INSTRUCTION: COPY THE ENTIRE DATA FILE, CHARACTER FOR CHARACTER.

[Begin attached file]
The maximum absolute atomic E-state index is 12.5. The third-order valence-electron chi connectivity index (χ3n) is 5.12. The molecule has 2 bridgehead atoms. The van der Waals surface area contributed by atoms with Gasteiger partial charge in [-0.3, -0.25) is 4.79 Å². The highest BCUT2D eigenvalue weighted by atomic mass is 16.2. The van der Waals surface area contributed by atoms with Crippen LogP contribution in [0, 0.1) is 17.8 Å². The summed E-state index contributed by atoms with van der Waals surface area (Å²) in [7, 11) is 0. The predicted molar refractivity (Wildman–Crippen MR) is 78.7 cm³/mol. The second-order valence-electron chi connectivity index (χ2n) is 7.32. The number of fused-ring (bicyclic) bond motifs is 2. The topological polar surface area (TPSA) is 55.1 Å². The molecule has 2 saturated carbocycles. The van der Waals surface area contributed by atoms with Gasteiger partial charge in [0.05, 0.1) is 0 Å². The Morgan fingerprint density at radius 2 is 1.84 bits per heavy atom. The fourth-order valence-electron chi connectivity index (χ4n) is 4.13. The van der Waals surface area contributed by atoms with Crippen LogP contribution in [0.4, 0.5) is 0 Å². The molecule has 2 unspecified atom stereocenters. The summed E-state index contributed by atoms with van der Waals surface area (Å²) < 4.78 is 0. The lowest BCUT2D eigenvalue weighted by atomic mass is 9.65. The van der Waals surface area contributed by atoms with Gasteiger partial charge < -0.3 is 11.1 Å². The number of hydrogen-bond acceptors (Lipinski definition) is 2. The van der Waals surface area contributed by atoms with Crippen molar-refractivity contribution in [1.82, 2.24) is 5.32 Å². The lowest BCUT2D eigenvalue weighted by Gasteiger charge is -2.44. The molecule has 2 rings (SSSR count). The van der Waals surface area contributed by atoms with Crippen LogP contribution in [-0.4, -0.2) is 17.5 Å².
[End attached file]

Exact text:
The maximum absolute atomic E-state index is 12.5. The third-order valence-electron chi connectivity index (χ3n) is 5.12. The molecule has 2 bridgehead atoms. The van der Waals surface area contributed by atoms with Gasteiger partial charge in [-0.3, -0.25) is 4.79 Å². The highest BCUT2D eigenvalue weighted by atomic mass is 16.2. The van der Waals surface area contributed by atoms with Crippen LogP contribution in [0, 0.1) is 17.8 Å². The summed E-state index contributed by atoms with van der Waals surface area (Å²) in [7, 11) is 0. The predicted molar refractivity (Wildman–Crippen MR) is 78.7 cm³/mol. The second-order valence-electron chi connectivity index (χ2n) is 7.32. The number of fused-ring (bicyclic) bond motifs is 2. The topological polar surface area (TPSA) is 55.1 Å². The molecule has 2 saturated carbocycles. The van der Waals surface area contributed by atoms with Gasteiger partial charge in [0.05, 0.1) is 0 Å². The Morgan fingerprint density at radius 2 is 1.84 bits per heavy atom. The fourth-order valence-electron chi connectivity index (χ4n) is 4.13. The van der Waals surface area contributed by atoms with Crippen LogP contribution in [0.4, 0.5) is 0 Å². The molecule has 2 unspecified atom stereocenters. The summed E-state index contributed by atoms with van der Waals surface area (Å²) < 4.78 is 0. The lowest BCUT2D eigenvalue weighted by atomic mass is 9.65. The van der Waals surface area contributed by atoms with Gasteiger partial charge < -0.3 is 11.1 Å². The number of hydrogen-bond acceptors (Lipinski definition) is 2. The van der Waals surface area contributed by atoms with Crippen molar-refractivity contribution in [1.82, 2.24) is 5.32 Å². The lowest BCUT2D eigenvalue weighted by Gasteiger charge is -2.44. The molecule has 2 rings (SSSR count). The van der Waals surface area contributed by atoms with Crippen LogP contribution in [-0.4, -0.2) is 17.5 Å².